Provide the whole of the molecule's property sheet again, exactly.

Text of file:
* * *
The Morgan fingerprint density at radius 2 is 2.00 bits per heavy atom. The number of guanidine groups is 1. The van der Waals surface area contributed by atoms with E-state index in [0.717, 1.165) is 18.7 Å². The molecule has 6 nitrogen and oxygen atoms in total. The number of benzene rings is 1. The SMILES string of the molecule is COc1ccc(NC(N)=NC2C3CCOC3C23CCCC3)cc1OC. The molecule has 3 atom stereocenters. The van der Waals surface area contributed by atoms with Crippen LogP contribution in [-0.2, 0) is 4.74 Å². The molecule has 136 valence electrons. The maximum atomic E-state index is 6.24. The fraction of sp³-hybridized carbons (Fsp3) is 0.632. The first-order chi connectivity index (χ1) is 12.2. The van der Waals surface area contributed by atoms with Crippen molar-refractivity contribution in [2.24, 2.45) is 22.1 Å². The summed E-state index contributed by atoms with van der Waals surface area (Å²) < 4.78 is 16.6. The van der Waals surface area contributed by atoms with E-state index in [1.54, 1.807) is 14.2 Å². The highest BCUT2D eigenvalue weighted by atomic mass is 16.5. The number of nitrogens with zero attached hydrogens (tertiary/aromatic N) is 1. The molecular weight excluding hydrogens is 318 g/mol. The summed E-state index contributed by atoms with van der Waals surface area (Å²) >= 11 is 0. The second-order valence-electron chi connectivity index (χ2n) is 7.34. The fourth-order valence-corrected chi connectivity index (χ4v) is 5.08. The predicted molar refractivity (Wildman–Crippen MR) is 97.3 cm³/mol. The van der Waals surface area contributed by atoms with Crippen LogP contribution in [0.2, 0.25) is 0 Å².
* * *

The Morgan fingerprint density at radius 2 is 2.00 bits per heavy atom. The number of guanidine groups is 1. The van der Waals surface area contributed by atoms with E-state index in [0.717, 1.165) is 18.7 Å². The molecule has 6 nitrogen and oxygen atoms in total. The number of benzene rings is 1. The SMILES string of the molecule is COc1ccc(NC(N)=NC2C3CCOC3C23CCCC3)cc1OC. The molecule has 3 atom stereocenters. The van der Waals surface area contributed by atoms with Crippen LogP contribution in [-0.2, 0) is 4.74 Å². The molecule has 136 valence electrons. The maximum atomic E-state index is 6.24. The fraction of sp³-hybridized carbons (Fsp3) is 0.632. The first-order chi connectivity index (χ1) is 12.2. The van der Waals surface area contributed by atoms with Crippen molar-refractivity contribution in [2.24, 2.45) is 22.1 Å². The summed E-state index contributed by atoms with van der Waals surface area (Å²) < 4.78 is 16.6. The van der Waals surface area contributed by atoms with E-state index in [1.54, 1.807) is 14.2 Å². The highest BCUT2D eigenvalue weighted by atomic mass is 16.5. The number of nitrogens with zero attached hydrogens (tertiary/aromatic N) is 1. The molecular weight excluding hydrogens is 318 g/mol. The summed E-state index contributed by atoms with van der Waals surface area (Å²) >= 11 is 0. The second-order valence-electron chi connectivity index (χ2n) is 7.34. The fourth-order valence-corrected chi connectivity index (χ4v) is 5.08. The predicted molar refractivity (Wildman–Crippen MR) is 97.3 cm³/mol. The van der Waals surface area contributed by atoms with Crippen LogP contribution in [0.2, 0.25) is 0 Å².